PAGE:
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Government agencies have been partnering together to make Tennessee roads safer for all motorists — and not a moment too soon. Aside from the mild increase of fatalities on the roads involving large trucks from 2011 to 2012, the numbers more than doubled during the first month and a half of 2013, as compared to this time last year. In January and part of February 2012, large trucks were involved in six traffic fatalities; yet this year during the same time frame, 15 fatalities on the roads involved large trucks.

Partly because of their size, trucking accidents can cause extensive damages and injuries, including fatalities. Injured parties may have claims against the driver of the truck, the owner of the trucking company, and a host of other third parties. If you or someone you know has been involved in a trucking accident, you are encouraged to contact an experienced Nashville personal injury attorney to help protect your rights.

Trucking is a large part of the Tennessee economy. The Tennessee Trucking Association provides statistical information about the industry, as prepared by the American Transportation Research Institute. The report reveals that in 2011, the trucking industry accounted for approximately 183,550 Tennessee jobs or, to put it another way, one out of every 12 jobs in the State. More than $7.5 billion in trucking industry wages was paid in 2011. Furthermore, there were over 8,820 trucking companies in Tennessee in 2012. According to the data, these are small, locally owned businesses. This extensive trucking industry is reported to serve over 91% of Tennessee communities.

With such a high percentage of workers in the trucking industry, it is no surprise that just last year, the Tennessee Department of Safety and Homeland Security teamed up with assorted state and local agencies to institute “Operation Safe Highways,” a statewide safety awareness and enforcement exercise to help make Tennessee safer for all motorists.

As part of this partnered approach, the Tennessee Highway Patrol (THP) and the Office of Homeland Security organized an effort to inspect commercial vehicles travelling to and throughout Tennessee. In addition to the routine inspection of vehicles, the agencies are looking for other safety violations, such as suspected human or drug trafficking and other Illegal conduct, hauling dangerous materials, and seatbelt violations.

According to a report about Operation Safe Highways, it is anticipated that the trucking industry will play a big part in keeping roads safer. This effort was undertaken partly to make trucking professionals aware of the signs of suspicious behavior so that drivers can report any unusual activity. Because of their vantage point of driving on the roads, truck drivers are considered a unique and integral part of the operation to make the roads in Tennessee safer.

The Tennessee Trucking Association also provides information on the importance of driver safety. Their organization seeks methods to improve driver training, invests in advanced safety technologies and engages in industry safety efforts at all levels: local, state and national.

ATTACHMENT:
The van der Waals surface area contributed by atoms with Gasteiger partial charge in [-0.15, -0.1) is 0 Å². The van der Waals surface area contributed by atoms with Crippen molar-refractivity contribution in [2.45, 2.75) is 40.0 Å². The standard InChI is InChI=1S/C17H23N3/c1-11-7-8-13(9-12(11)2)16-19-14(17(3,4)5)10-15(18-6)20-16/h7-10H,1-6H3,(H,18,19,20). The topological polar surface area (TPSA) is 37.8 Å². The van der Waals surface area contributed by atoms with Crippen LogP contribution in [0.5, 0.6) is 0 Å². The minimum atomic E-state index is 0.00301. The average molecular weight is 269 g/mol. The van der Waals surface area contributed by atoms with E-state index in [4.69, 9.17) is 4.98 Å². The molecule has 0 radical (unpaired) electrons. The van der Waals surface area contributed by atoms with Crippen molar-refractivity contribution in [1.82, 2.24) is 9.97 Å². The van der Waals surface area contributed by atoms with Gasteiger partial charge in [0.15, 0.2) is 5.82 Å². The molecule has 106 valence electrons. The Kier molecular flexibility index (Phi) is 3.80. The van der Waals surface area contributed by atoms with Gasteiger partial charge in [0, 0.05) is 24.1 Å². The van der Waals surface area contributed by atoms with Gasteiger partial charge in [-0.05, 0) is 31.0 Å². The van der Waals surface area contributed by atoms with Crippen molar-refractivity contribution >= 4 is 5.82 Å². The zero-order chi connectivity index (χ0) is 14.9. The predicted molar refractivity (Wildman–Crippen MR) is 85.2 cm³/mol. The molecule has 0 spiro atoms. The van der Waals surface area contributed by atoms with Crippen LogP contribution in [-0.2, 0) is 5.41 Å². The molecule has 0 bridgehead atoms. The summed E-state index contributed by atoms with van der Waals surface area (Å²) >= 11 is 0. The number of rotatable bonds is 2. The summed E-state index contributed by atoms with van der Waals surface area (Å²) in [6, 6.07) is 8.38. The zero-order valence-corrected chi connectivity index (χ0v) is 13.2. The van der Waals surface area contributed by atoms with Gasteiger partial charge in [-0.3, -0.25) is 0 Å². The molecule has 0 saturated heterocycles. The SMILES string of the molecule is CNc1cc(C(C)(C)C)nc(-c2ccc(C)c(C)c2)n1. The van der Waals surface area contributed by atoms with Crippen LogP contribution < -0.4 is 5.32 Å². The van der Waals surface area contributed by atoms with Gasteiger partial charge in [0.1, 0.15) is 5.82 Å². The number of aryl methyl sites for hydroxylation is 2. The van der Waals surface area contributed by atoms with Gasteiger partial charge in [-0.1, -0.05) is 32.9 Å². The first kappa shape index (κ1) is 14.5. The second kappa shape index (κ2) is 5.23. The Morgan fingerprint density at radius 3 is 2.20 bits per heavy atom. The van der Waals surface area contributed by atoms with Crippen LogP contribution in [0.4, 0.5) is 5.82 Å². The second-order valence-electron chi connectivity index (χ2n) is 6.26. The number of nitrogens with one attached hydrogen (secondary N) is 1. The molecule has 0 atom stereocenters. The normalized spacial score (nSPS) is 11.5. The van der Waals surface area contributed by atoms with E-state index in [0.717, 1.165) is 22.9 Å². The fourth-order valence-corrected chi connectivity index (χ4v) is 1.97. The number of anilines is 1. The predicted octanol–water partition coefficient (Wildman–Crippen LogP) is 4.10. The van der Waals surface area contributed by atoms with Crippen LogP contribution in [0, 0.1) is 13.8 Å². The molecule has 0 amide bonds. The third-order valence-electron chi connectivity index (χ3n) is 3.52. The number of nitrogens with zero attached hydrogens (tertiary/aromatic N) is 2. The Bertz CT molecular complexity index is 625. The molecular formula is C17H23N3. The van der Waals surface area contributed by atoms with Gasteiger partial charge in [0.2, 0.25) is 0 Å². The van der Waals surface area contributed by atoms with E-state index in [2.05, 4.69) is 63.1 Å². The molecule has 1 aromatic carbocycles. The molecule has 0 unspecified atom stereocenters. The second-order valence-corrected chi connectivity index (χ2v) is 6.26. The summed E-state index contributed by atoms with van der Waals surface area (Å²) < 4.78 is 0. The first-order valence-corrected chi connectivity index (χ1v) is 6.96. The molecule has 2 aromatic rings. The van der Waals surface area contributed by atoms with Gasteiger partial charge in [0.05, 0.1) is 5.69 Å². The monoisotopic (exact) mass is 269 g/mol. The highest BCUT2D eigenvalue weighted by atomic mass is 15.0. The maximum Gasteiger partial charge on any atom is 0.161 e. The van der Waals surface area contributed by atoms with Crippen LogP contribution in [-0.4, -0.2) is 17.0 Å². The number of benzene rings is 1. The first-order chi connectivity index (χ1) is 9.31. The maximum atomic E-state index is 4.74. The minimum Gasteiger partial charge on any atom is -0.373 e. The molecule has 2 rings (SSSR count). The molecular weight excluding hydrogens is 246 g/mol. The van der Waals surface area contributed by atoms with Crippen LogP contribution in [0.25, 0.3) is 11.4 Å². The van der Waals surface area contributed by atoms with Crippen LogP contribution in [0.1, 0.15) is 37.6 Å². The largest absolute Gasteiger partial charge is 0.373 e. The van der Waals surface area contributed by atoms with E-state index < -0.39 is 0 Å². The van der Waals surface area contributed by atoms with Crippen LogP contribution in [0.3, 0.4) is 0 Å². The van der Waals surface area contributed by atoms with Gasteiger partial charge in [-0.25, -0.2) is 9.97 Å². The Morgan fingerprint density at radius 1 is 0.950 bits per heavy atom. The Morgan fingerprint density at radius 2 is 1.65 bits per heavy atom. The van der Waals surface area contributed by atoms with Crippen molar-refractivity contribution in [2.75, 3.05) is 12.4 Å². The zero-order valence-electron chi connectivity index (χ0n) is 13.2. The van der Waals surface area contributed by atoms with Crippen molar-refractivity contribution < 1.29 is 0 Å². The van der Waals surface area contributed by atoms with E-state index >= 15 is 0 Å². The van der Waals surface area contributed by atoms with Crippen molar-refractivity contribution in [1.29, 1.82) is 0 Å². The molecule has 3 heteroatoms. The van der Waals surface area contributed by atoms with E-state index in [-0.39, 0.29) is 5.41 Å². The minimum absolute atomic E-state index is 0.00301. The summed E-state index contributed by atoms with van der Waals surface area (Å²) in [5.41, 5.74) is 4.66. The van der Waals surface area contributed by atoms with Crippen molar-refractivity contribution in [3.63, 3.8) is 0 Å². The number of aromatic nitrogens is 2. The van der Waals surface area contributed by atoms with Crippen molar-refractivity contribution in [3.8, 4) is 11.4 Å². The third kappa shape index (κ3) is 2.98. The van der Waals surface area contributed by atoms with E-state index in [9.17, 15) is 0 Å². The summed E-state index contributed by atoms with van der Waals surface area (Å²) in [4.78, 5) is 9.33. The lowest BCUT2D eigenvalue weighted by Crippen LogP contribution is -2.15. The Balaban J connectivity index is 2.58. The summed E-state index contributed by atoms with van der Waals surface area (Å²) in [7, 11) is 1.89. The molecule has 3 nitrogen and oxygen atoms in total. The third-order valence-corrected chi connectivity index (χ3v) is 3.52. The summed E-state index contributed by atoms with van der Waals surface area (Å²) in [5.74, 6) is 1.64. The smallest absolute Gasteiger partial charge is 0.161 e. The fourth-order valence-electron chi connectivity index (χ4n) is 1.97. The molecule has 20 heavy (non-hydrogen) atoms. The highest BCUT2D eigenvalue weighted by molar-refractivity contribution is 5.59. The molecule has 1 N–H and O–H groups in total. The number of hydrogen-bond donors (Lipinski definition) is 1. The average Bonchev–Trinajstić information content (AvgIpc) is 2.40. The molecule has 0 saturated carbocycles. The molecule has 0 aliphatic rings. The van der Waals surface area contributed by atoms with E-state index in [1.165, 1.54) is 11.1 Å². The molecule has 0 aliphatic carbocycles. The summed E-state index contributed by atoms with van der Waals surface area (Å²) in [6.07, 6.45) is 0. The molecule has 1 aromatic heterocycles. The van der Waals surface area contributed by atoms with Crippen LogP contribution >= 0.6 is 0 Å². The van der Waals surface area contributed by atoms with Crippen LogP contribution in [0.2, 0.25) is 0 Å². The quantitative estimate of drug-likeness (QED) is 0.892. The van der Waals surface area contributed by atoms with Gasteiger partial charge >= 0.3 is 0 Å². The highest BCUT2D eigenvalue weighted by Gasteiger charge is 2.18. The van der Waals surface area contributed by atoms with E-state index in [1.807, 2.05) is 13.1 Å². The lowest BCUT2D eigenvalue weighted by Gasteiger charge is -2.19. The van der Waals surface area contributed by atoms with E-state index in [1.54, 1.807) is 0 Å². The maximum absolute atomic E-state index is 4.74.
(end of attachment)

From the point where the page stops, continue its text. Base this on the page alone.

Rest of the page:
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Drivers on the road in Tennessee, like everywhere else in the country, have many more distractions than ever. There are incoming (and outgoing) cell phone calls, “hands-free” gadgets to connect, email and text messages that need to be sent or read, possibly even hundreds of satellite radio channels to choose from, while GPS devices guide us on unfamiliar roads. All of these distractions can lead to accidents.

According to the Governor’s Highway Safety Office, the number one cause of teen deaths on the roads is distracted driving. In fact, just last year, traffic fatalities involving teens increased 10 percent in Tennessee. If you have been in a car accident, it is important to speak with an experienced Nashville attorney to help you understand your rights.

According to the Tennessee Department of Safety and Homeland Security, the roads have become more dangerous for people of all ages, over the past year. In 2012, the number of fatalities on Tennessee roads has increased from the past year by 7 percent. The numbers jumped from 937 to 1,022 deaths. If you look closer at the breakdown of the statistics, fatalities from motorcycle accidents also increased over the past year from 114 deaths in 2011, to 139 in 2012. While the crash statistics indicate that 2011 saw the lowest number of fatalities on the roads in 48 years, the increase in the past year is concerning. And unfortunately, although it is only February, the 2013 fatality statistics are already up from last year during the same time period: 71 deaths in 2012 compared with 75 in 2013.

While driver distraction plays a role in these jarring statistics, there are certainly other factors to blame. Although information about driver safety is widely publicized, many of these accidents occur as a result of the failure to take safety precautions. Law enforcement personnel frequently issue tickets to drivers and passengers for not wearing seatbelts, even though it is commonly regarded as a proven measure to reduce the number of serious automobile injuries and fatalities. Additionally, drivers continue to drive under the influence of alcohol or drugs, putting others on the road at unnecessary risk.